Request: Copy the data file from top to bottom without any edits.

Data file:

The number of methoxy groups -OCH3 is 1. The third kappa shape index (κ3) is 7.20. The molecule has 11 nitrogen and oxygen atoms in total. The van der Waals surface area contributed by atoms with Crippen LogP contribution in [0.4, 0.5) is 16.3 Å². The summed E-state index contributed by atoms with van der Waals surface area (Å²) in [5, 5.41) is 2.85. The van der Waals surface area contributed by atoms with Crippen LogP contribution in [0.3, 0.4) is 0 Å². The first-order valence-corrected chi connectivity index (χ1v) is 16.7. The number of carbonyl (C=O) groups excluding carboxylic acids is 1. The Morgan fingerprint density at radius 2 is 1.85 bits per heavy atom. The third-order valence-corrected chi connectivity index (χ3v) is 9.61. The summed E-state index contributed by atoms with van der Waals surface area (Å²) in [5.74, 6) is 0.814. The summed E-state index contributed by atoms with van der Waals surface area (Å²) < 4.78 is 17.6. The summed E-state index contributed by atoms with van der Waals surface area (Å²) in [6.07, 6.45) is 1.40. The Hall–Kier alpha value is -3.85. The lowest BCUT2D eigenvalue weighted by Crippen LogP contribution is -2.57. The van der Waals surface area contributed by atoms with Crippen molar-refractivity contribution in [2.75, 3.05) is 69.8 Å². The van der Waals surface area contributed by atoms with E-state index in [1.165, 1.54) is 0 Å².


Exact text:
The number of methoxy groups -OCH3 is 1. The third kappa shape index (κ3) is 7.20. The molecule has 11 nitrogen and oxygen atoms in total. The van der Waals surface area contributed by atoms with Crippen LogP contribution in [0.4, 0.5) is 16.3 Å². The summed E-state index contributed by atoms with van der Waals surface area (Å²) in [5, 5.41) is 2.85. The van der Waals surface area contributed by atoms with Crippen LogP contribution in [0.3, 0.4) is 0 Å². The first-order valence-corrected chi connectivity index (χ1v) is 16.7. The number of carbonyl (C=O) groups excluding carboxylic acids is 1. The Morgan fingerprint density at radius 2 is 1.85 bits per heavy atom. The third-order valence-corrected chi connectivity index (χ3v) is 9.61. The summed E-state index contributed by atoms with van der Waals surface area (Å²) in [5.74, 6) is 0.814. The summed E-state index contributed by atoms with van der Waals surface area (Å²) < 4.78 is 17.6. The summed E-state index contributed by atoms with van der Waals surface area (Å²) in [6.07, 6.45) is 1.40. The Hall–Kier alpha value is -3.85. The lowest BCUT2D eigenvalue weighted by Crippen LogP contribution is -2.57. The van der Waals surface area contributed by atoms with Crippen molar-refractivity contribution in [2.75, 3.05) is 69.8 Å². The van der Waals surface area contributed by atoms with E-state index in [1.165, 1.54) is 0 Å².